Brand value is understood as the net economic benefit that a brand owner would achieve by licensing the brand in the open market. Brand strength is the efficacy of a brand’s performance on intangible measures relative to its competitors.
Additional insights, charts, and more information about the methodology, as well as definitions of key terms are available in the Brand Finance Cosmetics 50 2020 report.
Data compiled for the Brand Finance rankings and reports are provided for the benefit of the media and are not to be used for any commercial or technical purpose without written permission from Brand Finance.
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About Brand Finance
Brand Finance is the world’s leading independent brand valuation consultancy, with offices in over 20 countries. Brand Finance bridges the gap between marketing and finance by quantifying the financial value of brands.
Brand Finance helped craft the internationally recognised standard on Brand Valuation – ISO 10668, and the recently approved standard on Brand Evaluation – ISO 20671.
Brand Finance is a chartered accountancy firm regulated by the Institute of Chartered Accountants in England and Wales (ICAEW), and also the first brand valuation consultancy to join the International Valuation Standards Council (IVSC).
Brand Finance’s brand value rankings have been certified by the Marketing Accountability Standards Board (MASB) through the Marketing Metric Audit Protocol (MMAP), the formal process for validating the relationship between marketing measurement and financial performance.
Brand Finance has assessed the impact of the COVID-19 outbreak based on the effect of the outbreak on enterprise value, compared to what it was on 1st January 2020. Based on this impact on enterprise value, Brand Finance estimated the likely impact on brand value for each sector. The industries have been classified into three categories – limited impact (0% brand value loss), moderate impact (up to 10% brand value loss), and heavy impact (up to 20% brand value loss) – based on the severity of enterprise value loss observed for the sector in the period between January and March 2020
Definition of Brand
Brand Finance helped to craft the internationally recognised standard on Brand Valuation – ISO 10668. It defines a brand as a marketing-related intangible asset including, but not limited to, names, terms, signs, symbols, logos, and designs, intended to identify goods, services or entities, creating distinctive images and associations in the minds of stakeholders, thereby generating economic benefits.
Brand strength is the efficacy of a brand’s performance on intangible measures, relative to its competitors. In order to determine the strength of a brand, we look at Marketing Investment, Stakeholder Equity, and the impact of those on Business Performance.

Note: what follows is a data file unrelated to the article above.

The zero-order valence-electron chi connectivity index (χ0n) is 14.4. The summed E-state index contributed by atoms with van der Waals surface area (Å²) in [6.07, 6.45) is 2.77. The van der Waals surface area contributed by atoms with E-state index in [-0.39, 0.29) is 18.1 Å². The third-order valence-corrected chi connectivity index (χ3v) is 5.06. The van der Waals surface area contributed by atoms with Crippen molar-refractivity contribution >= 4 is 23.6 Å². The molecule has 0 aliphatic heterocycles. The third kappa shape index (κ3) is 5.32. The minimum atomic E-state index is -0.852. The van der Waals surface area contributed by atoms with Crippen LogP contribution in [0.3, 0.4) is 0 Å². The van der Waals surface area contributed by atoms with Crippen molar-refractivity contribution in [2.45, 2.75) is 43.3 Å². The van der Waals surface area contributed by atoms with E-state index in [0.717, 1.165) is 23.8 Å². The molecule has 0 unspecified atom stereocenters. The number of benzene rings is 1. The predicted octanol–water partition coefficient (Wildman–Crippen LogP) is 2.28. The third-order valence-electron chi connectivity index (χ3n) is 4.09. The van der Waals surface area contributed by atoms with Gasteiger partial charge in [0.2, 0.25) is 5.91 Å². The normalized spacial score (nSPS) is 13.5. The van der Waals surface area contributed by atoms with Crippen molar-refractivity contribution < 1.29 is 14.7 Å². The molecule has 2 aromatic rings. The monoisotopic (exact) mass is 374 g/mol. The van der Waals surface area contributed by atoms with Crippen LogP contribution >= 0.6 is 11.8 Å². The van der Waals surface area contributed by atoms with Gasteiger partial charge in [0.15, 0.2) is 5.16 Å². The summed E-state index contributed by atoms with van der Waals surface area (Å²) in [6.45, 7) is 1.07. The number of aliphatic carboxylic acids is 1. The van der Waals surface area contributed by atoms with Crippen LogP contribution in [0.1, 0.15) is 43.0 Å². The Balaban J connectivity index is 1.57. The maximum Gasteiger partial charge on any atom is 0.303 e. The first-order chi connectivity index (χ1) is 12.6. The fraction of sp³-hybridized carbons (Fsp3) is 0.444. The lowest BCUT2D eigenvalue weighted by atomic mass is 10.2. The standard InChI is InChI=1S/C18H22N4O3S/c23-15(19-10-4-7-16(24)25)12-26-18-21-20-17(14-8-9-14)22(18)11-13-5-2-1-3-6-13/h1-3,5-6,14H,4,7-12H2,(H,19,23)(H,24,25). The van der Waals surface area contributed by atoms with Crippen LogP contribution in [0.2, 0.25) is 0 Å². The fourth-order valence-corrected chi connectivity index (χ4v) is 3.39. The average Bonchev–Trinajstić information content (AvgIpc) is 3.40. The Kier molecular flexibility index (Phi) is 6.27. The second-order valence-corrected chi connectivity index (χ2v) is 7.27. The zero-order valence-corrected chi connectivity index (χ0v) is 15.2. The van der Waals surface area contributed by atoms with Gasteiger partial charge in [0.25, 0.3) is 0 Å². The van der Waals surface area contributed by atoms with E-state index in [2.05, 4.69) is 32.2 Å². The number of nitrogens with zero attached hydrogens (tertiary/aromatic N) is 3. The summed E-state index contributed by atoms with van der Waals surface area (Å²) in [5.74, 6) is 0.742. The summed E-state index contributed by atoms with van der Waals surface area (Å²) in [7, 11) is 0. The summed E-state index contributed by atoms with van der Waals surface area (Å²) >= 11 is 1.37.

Each brand is assigned a Brand Strength Index (BSI) score out of 100, which feeds into the brand value calculation. Based on the score, each brand is assigned a corresponding Brand Rating up to AAA+ in a format similar to a credit rating.
Brand Valuation Approach
Brand Finance calculates the values of the brands in its league tables using the Royalty Relief approach – a brand valuation method compliant with the industry standards set in ISO 10668. It involves estimating the likely future revenues that are attributable to a brand by calculating a royalty rate that would be charged for its use, to arrive at a ‘brand value’ understood as a net economic benefit that a brand owner would achieve by licensing the brand in the open market.
The steps in this process are as follows:
1 Calculate brand strength using a balanced scorecard of metrics assessing Marketing Investment, Stakeholder Equity and Business Performance. Brand strength is expressed as a Brand Strength Index (BSI) score on a scale of 0 to 100.
2 Determine royalty range for each industry, reflecting the importance of brand to purchasing decisions. In luxury, the maximum percentage is high, in extractive industry, where goods are often commoditised, it is lower. This is done by reviewing comparable licensing agreements sourced from Brand Finance’s extensive database.
3 Calculate royalty rate. The BSI score is applied to the royalty range to arrive at a royalty rate. For example, if the royalty range in a sector is 0-5% and a brand has a BSI score of 80 out of 100, then an appropriate royalty rate for the use of this brand in the given sector will be 4%.
4 Determine brand-specific revenues by estimating a proportion of parent company revenues attributable to a brand.
5 Determine forecast revenues using a function of historic revenues, equity analyst forecasts, and economic growth rates.
6 Apply the royalty rate to the forecast revenues to derive brand revenues.
7 Brand revenues are discounted post-tax to a net present value which equals the brand value.